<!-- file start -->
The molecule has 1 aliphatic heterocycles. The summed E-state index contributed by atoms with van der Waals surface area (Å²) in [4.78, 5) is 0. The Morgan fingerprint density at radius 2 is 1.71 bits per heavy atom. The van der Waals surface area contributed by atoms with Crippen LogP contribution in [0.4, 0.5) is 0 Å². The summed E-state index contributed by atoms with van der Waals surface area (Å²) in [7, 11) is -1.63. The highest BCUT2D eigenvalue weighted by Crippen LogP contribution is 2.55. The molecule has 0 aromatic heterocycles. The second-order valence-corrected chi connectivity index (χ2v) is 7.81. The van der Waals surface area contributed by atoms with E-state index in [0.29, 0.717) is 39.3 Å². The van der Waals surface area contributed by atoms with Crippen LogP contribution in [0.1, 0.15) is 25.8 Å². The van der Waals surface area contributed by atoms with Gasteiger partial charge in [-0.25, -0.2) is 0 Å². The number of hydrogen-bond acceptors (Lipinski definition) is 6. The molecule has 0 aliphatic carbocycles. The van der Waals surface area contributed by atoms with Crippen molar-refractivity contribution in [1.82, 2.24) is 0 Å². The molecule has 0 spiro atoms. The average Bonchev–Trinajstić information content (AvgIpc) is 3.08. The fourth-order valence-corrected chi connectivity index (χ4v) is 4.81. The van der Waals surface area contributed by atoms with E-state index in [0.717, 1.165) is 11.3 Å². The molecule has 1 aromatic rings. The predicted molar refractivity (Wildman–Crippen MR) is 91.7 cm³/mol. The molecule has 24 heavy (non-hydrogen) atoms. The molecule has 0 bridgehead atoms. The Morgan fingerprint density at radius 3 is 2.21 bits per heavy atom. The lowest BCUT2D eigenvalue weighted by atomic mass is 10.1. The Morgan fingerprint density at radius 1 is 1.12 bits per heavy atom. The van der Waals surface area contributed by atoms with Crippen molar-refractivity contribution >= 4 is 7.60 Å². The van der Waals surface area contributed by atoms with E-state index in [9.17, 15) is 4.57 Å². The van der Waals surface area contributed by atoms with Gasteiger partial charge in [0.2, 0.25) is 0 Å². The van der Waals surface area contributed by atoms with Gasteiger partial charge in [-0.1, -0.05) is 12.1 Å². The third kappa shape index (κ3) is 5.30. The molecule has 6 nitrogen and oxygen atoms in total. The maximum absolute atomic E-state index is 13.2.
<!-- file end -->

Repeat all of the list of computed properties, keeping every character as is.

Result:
The molecule has 1 aliphatic heterocycles. The summed E-state index contributed by atoms with van der Waals surface area (Å²) in [4.78, 5) is 0. The Morgan fingerprint density at radius 2 is 1.71 bits per heavy atom. The van der Waals surface area contributed by atoms with Crippen LogP contribution in [0.4, 0.5) is 0 Å². The summed E-state index contributed by atoms with van der Waals surface area (Å²) in [7, 11) is -1.63. The highest BCUT2D eigenvalue weighted by Crippen LogP contribution is 2.55. The molecule has 0 aromatic heterocycles. The second-order valence-corrected chi connectivity index (χ2v) is 7.81. The van der Waals surface area contributed by atoms with E-state index in [0.29, 0.717) is 39.3 Å². The van der Waals surface area contributed by atoms with Crippen LogP contribution in [0.1, 0.15) is 25.8 Å². The van der Waals surface area contributed by atoms with Gasteiger partial charge in [-0.25, -0.2) is 0 Å². The number of hydrogen-bond acceptors (Lipinski definition) is 6. The molecule has 0 aliphatic carbocycles. The van der Waals surface area contributed by atoms with Crippen molar-refractivity contribution in [1.82, 2.24) is 0 Å². The molecule has 0 spiro atoms. The average Bonchev–Trinajstić information content (AvgIpc) is 3.08. The fourth-order valence-corrected chi connectivity index (χ4v) is 4.81. The van der Waals surface area contributed by atoms with E-state index in [0.717, 1.165) is 11.3 Å². The molecule has 1 aromatic rings. The predicted molar refractivity (Wildman–Crippen MR) is 91.7 cm³/mol. The molecule has 24 heavy (non-hydrogen) atoms. The molecule has 0 bridgehead atoms. The Morgan fingerprint density at radius 3 is 2.21 bits per heavy atom. The lowest BCUT2D eigenvalue weighted by atomic mass is 10.1. The Morgan fingerprint density at radius 1 is 1.12 bits per heavy atom. The van der Waals surface area contributed by atoms with Crippen molar-refractivity contribution >= 4 is 7.60 Å². The van der Waals surface area contributed by atoms with E-state index in [9.17, 15) is 4.57 Å². The van der Waals surface area contributed by atoms with Gasteiger partial charge in [0.2, 0.25) is 0 Å². The van der Waals surface area contributed by atoms with Gasteiger partial charge in [-0.1, -0.05) is 12.1 Å². The third kappa shape index (κ3) is 5.30. The molecule has 6 nitrogen and oxygen atoms in total. The maximum absolute atomic E-state index is 13.2.